"Buenos dias", "buenas noches" -- this was the first words in a foreign language I heard in my life, as a three-year old boy growing up in developing post-war Western Germany, where the first gastarbeiters had arrived from Spain. Fascinated by the strange sounds, I tried to get to know some more languages, the only opportunity being TV courses of English and French -- there was no foreign language education for pre-teen school children in Germany yet in those days. Read more
To find some answers Tim Machan explores the language's present and past, and looks ahead to its futures among the one and a half billion people who speak it. His search is fascinating and important, for definitions of English have influenced education and law in many countries and helped shape the identities of those who live in them.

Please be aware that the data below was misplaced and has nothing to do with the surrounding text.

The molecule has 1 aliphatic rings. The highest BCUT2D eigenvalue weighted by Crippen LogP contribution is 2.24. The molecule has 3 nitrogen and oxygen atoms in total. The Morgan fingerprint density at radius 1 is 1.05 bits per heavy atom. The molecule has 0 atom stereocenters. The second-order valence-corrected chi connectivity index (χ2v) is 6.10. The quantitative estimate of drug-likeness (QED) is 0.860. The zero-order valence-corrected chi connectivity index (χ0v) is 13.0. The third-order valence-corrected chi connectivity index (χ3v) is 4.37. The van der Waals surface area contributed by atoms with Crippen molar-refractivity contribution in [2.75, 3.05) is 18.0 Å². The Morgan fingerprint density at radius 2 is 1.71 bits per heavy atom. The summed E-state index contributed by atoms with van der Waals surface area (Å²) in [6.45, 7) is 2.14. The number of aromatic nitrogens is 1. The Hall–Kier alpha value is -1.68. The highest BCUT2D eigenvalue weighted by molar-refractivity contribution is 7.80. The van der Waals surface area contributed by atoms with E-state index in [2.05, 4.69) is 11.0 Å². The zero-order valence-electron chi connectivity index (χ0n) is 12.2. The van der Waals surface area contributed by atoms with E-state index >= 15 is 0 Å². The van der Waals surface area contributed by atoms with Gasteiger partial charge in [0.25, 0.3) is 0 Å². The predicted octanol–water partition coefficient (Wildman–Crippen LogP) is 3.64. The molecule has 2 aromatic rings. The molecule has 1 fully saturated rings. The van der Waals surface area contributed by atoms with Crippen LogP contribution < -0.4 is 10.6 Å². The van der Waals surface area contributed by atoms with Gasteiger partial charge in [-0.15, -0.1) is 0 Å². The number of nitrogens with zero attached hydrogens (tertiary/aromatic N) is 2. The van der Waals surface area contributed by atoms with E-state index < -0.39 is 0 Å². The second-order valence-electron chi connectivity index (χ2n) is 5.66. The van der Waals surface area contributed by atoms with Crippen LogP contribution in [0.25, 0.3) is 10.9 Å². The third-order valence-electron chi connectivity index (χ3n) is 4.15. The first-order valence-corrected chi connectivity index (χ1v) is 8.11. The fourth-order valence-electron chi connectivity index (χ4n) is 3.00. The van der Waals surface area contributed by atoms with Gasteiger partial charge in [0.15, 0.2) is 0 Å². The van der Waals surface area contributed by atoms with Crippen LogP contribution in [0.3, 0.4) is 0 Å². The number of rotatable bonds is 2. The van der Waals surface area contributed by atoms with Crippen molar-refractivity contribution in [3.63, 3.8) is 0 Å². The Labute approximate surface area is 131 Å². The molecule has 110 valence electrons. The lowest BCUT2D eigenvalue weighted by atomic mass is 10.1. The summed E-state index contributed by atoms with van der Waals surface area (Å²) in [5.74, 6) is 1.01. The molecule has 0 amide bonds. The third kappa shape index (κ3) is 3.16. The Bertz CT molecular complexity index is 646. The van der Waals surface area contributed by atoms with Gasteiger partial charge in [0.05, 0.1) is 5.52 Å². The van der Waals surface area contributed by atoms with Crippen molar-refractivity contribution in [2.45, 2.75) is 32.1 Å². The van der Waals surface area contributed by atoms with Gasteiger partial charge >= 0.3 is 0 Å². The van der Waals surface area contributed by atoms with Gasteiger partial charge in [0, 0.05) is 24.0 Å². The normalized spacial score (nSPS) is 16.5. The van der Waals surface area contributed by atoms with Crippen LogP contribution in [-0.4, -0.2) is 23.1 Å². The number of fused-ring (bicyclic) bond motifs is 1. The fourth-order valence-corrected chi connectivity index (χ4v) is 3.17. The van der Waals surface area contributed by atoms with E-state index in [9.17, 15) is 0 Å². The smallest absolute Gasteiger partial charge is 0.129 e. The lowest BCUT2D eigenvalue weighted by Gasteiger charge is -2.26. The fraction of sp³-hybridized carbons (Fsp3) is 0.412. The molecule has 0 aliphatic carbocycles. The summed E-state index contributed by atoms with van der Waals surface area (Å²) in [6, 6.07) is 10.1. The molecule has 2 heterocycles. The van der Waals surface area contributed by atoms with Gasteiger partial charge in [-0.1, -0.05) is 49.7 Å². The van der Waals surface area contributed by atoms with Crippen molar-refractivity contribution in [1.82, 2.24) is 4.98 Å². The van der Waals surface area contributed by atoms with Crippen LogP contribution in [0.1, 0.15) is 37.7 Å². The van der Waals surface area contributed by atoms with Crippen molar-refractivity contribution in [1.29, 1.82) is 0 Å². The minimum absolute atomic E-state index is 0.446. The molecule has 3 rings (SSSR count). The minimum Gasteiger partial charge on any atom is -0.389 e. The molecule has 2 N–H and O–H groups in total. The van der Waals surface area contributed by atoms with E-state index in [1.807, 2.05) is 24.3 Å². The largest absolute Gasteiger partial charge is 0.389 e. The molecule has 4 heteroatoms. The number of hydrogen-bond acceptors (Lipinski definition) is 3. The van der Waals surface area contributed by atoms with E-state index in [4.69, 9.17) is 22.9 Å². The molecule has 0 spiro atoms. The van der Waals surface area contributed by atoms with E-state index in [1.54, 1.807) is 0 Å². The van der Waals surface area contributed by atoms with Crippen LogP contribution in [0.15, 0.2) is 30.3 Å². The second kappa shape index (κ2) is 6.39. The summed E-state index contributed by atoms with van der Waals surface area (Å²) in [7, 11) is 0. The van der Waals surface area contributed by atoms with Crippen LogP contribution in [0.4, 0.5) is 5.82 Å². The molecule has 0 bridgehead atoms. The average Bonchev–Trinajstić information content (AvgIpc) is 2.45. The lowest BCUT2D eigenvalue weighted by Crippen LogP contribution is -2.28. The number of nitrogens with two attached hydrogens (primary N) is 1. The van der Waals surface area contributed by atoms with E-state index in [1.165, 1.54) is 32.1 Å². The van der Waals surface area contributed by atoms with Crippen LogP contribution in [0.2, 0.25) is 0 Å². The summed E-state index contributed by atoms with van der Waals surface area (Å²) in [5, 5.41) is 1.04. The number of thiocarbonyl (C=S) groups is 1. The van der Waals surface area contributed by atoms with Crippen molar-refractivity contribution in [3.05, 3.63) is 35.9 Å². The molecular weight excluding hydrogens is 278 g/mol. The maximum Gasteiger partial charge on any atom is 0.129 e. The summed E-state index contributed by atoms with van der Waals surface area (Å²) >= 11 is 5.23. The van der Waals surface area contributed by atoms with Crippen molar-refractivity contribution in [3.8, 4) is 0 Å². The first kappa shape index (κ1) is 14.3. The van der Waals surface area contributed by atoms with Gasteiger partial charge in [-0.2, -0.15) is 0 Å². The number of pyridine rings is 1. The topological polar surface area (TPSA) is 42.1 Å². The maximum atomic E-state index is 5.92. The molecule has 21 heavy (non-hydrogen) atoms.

This volume provides a new perspective on the evolution of the special language of medicine, based on the electronic corpus of Early Modern English Medical Texts, containing over two million words of medical writing from 1500 to 1700.
Auxiliaries are one of the most complex areas of English syntax.
Disagreement over both the principles and details of their grammar has been
substantial. Anthony Warner here offers a detailed account of both their
synchronic and diachronic properties. He first argues that lexical
properties are central to their grammar, which is relatively non-abstract.
He then traces in detail the history of processes of grammaticalisation in
their development and claims most notably that we can identify a group of
auxiliaries in English from an early period on formal, not just semantic,
grounds. This book meets the dual challenge of accounting for both the
grammar and the history of the English auxiliary. It will be essential
reading for all those interested in English syntax and its history.